Hive help

18 Aug 2011
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United Kingdom
Hiya, hoping someone can help. I've recently purchase a Hive for the central heating and hot water (dual system). I currently have the hot water on a timer (Centaurplus) and the heating on a wireless thermostat (Honeywell BDR91). So far we have ask 4 electrians round 2 have said they can't do it 1 said they would try but weren't confident and the other said we would have to change the wiring completely on the boiler??? So I'm hoping someone on here might have some idea. I've uploaded some photos of what we currently have. Ive done a diagram of the main system as well as shown a photo. Hope it makes sense to someone :- )


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Your best bet is to find someone and book him for next year.
Page one of the manual does say, in big letters

Important note:

Installation should only
ever be carried out by
a qualified engineer

This is not the time of year to be trying to get any sort of tradesperson to do anything. And if you mess up, its bloomin cold at Christmas without any heat or hot water (just saying)..

But, just as a little help:
The Hive will replace the Centaur programmer, which i guess is a dual channel controlling the DHW and the heating?

The wiring of that would be more help.
Last edited:
Hive has two major problems, one with domestic hot water and central heating it does not have volt free contacts, so can't be used with some systems, the second is it does not support modulating the boiler, so even if can be used, it may not work well.

There is a whole list of boilers which will not work with Hive, it is more down to boiler than anything else, and since you don't say which boiler no one can really answer your question.

So to start with boilers can be split into three basic types, 230 volt control, extra low voltage normally 24 volt control, and bus control, hive will only work with 230 volt control.

So to start with let us consider control, there at two main areas, first is the room, and second is the boiler, so in an ideal situation the TRV (Thermostatic radiator valve) head tells the hub often called the thermostat how much hot water it needs, and the hub (thermostat) in turn tells the boiler what output is required, this is likely done with a 0 ~ 12 volt signal using OpenTherm protocol to the boilers bus.

Not all boilers are following the OpenTherm protocol some have their own dedicated system, and some will only modulate the output using the return water temperature, and some are that old they don't modulate. Step one is to find out what the boiler will work with. Then and only then you select the system, with my boiler I have to use Wave, my boiler is not designed to work with OpenTherm.

Some really old systems don't have modulating boilers and have 230 volt control, and often the base used for the programmer is the same as that used for Hive, and with those systems Hive can work well. But for many years we have had modulating boilers, for the condensate boiler to work it has to be modulating, and with the older boilers it will only work with the return water temperature.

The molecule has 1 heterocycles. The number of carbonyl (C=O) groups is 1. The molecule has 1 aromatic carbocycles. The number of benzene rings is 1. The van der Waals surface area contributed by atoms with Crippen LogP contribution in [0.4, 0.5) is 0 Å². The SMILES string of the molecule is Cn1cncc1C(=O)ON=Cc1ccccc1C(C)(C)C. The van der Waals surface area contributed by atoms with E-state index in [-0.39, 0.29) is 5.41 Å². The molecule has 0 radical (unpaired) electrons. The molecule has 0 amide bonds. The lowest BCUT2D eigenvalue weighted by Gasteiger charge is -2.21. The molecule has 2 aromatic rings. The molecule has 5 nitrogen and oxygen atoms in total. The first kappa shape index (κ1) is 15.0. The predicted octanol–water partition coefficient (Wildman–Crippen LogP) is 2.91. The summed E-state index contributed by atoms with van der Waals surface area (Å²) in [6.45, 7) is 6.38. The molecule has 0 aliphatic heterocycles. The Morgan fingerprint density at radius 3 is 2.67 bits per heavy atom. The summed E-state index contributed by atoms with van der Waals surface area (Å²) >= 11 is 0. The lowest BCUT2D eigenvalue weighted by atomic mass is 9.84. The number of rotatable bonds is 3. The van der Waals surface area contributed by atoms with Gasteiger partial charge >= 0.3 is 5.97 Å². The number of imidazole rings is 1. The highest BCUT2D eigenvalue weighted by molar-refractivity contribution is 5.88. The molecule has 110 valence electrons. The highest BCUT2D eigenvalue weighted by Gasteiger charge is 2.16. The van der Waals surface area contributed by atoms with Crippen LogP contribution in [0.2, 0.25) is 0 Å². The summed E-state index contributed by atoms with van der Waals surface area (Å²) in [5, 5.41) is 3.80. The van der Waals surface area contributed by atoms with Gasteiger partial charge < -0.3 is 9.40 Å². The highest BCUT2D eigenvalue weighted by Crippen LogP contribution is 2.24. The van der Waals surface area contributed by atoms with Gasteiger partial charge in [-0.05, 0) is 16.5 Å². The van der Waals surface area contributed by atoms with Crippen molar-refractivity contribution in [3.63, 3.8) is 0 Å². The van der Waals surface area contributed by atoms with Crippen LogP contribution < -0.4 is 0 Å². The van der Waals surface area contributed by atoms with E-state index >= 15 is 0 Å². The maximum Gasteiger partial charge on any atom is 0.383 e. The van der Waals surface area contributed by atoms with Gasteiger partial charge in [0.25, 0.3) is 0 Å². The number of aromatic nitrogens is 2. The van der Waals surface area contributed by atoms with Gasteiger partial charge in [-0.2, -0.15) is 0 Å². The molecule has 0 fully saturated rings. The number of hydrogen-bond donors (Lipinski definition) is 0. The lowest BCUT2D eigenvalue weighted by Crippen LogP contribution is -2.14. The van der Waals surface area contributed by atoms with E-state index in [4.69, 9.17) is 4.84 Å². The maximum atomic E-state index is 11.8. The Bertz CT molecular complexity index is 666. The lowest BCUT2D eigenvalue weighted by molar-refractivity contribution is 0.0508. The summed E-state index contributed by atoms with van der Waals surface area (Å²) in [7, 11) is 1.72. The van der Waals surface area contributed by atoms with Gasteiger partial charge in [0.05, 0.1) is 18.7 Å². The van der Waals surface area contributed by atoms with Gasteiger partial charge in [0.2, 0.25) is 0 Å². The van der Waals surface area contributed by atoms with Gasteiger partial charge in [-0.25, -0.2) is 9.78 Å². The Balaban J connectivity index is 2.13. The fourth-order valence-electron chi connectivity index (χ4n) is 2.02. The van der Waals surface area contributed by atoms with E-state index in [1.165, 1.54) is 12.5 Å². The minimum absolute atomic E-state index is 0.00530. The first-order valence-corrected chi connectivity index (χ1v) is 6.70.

So with many systems we have to control with the TRV (Thermostatic radiator valve) the main upgrade is to replace the head with an electronic type, these can be stand alone, or with wifi which may connect to either a simple IFTTT system like with Nest or a complex system like EvoHome. However once you leave the very basic system, hive is useless.

The electronic head fitted to the TRV is often able to be altered with your phone, so no real need in many cases for the main wall thermostat to connect to phone, if this then that (IFTTT) will allow Nest to follow MiHome or MiHome to follow Nest, with EvoHome you can set a different program for every room. And once you look at electronic heads on the TRV one has to question why anyone would want to fit Hive.
Hiya, we have a Grant Vortex boiler that was fitted 2 years ago. I call Grant before buying the hive and they said it was compatible. The reason we would like a Hive is so we can have more control over our heating. We don't always get home at set times so it would be nice to be able to turn the heating on just before we got in rather than coming home to a cold house and not have the heating running for hours when no one is home. I'm aware that it should be fitted by an expert that is why I have had 4 electricians so far come round to install but living in a rural area I'm fast running out of electricians to call so my hope was to get some advice to pass on to one of these guys/girls.
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From what you have provided, the Hive is compatible, and as already stated, the Hive replaces the programmer and the existing thermostat is removed.